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Epidemic Killing Thousands Of Pigs In Northwest 

By Chris Mbunwe

CameroonPostline.com — An unidentified disease is ravaging thousands of pigs and piglets across the Northwest Region everyday.

Pig farmers are helpless because officials of the Regional Delegation of Livestock, Fisheries and Animal Husbandry, are yet to identify the disease, since samples of specimen sent to Yaounde have not yet been returned.

Steps taken by the Administration to stem the epidemic have been more on radio announcements warning pig farmers and dealers to limit the movement of pigs only around their pigsties.

In a recent prefectoral release, the Senior Divisional Officer, SDO, for Mezam, Joseph Bertrand Mache Njounwet, insists that any pig farmer caught transporting pigs out of the Division or the Northwest shall be dealt with accordingly.

In a radio interview over CRTV Bamenda on June 27, the Regional Delegate of Livestock, Dr. Walters Agari, sounded very desperate, saying the current disease cannot be identified because the Region has not got the laboratory that can identify the disease.

“We are bound to wait until Yaounde gives us the results of the specimen we sent to them,” he said while advising farmers to keep their pigsties clean.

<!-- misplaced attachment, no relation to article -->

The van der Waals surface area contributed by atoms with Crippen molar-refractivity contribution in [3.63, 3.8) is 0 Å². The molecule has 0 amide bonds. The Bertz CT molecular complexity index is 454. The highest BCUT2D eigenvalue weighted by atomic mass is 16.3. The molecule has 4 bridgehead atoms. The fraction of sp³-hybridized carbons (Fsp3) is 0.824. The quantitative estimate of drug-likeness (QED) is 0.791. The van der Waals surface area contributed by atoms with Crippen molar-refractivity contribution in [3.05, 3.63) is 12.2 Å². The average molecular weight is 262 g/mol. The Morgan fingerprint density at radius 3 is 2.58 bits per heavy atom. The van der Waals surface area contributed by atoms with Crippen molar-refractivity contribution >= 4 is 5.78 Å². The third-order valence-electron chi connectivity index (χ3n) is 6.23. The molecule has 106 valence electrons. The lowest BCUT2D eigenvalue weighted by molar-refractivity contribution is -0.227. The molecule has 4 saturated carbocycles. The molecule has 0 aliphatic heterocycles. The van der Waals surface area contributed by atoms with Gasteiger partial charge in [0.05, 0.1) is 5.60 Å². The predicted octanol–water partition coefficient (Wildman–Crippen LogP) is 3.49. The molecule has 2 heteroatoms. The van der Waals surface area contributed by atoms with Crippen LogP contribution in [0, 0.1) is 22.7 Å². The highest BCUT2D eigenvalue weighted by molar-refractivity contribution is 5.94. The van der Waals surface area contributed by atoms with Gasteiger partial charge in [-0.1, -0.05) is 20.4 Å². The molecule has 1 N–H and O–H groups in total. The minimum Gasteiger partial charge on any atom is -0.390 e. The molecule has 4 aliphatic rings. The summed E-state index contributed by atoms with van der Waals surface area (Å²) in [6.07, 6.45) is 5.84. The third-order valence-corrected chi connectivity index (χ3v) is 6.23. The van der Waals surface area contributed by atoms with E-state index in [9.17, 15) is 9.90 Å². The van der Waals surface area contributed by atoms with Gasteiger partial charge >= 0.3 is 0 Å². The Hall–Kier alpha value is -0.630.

He said the clinical symptom that is very visible in any pig that has been attacked by the disease is general body weakness; the pig loses appetite and refuses to eat or even drink water.

Another symptom is that the pig sits in a dog position, as if it is relaxing on the buttocks and at the worst stage the pig lies on the ground for several hours without changing its position.

A pig farmer and newspaper vendor, Jean Paul Wafo, said though he vaccinated his pigs, this was not the first time the disease was attacking his farm.

“When it first hit the Region some time ago, I lost 18 pigs and I learnt a lesson, so, this time around, I sold most of the animals and I was left only with a few out of which only one died,” said Wafo.

Another farmer, Nico Ndeh, who lost four pigs to the epidemic, said in financial terms, he is unable to assess the loss but that it is worth a fortune.

He said the fact that the disease is attacking pigs towards school reopening; it is going to be very rough for his family.

“You cannot imagine that a pig that could have been sold for, at least, FCFA 200.000, buyers are offering FCFA 10.000 or FCFA 15.000,” he said.

Meantime, pork consumers in Bamenda and other towns hit by the disease are not scared in the least, as a slice of pork for FCFA 500 can be consumed by three to four persons.

“We settled down yesterday evening on a plate of pork and we were unable to finish it,” one Jones Mbeh remarked.

First published in The Post print edition no. 01354
 

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